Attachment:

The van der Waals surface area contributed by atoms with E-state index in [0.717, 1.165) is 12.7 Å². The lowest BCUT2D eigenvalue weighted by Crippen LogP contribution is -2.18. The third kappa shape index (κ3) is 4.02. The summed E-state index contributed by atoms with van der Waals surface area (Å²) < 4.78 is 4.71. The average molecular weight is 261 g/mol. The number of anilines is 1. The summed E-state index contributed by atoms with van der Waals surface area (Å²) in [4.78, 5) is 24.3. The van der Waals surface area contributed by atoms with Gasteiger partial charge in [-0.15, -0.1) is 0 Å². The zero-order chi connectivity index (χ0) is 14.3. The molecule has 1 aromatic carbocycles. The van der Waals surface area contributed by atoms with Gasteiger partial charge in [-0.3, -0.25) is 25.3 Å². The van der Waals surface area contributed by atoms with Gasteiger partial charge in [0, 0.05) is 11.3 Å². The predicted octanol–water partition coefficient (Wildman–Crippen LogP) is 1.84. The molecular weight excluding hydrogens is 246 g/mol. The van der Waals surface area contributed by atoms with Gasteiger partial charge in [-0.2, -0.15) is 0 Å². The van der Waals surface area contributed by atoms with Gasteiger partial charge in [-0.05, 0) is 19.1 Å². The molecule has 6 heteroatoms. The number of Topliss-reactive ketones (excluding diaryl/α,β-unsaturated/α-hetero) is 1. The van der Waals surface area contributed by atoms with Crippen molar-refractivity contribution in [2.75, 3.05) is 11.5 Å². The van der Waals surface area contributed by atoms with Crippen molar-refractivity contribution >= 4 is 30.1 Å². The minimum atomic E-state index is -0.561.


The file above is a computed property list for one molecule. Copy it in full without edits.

The van der Waals surface area contributed by atoms with E-state index in [0.717, 1.165) is 12.7 Å². The lowest BCUT2D eigenvalue weighted by Crippen LogP contribution is -2.18. The third kappa shape index (κ3) is 4.02. The summed E-state index contributed by atoms with van der Waals surface area (Å²) < 4.78 is 4.71. The average molecular weight is 261 g/mol. The number of anilines is 1. The summed E-state index contributed by atoms with van der Waals surface area (Å²) in [4.78, 5) is 24.3. The van der Waals surface area contributed by atoms with Gasteiger partial charge in [-0.15, -0.1) is 0 Å². The zero-order chi connectivity index (χ0) is 14.3. The molecule has 1 aromatic carbocycles. The van der Waals surface area contributed by atoms with Gasteiger partial charge in [-0.3, -0.25) is 25.3 Å². The van der Waals surface area contributed by atoms with Gasteiger partial charge in [0, 0.05) is 11.3 Å². The predicted octanol–water partition coefficient (Wildman–Crippen LogP) is 1.84. The molecular weight excluding hydrogens is 246 g/mol. The van der Waals surface area contributed by atoms with Gasteiger partial charge in [-0.2, -0.15) is 0 Å². The van der Waals surface area contributed by atoms with Gasteiger partial charge in [-0.05, 0) is 19.1 Å². The molecule has 6 heteroatoms. The number of Topliss-reactive ketones (excluding diaryl/α,β-unsaturated/α-hetero) is 1. The van der Waals surface area contributed by atoms with Crippen molar-refractivity contribution in [2.75, 3.05) is 11.5 Å². The van der Waals surface area contributed by atoms with Crippen molar-refractivity contribution >= 4 is 30.1 Å². The minimum atomic E-state index is -0.561.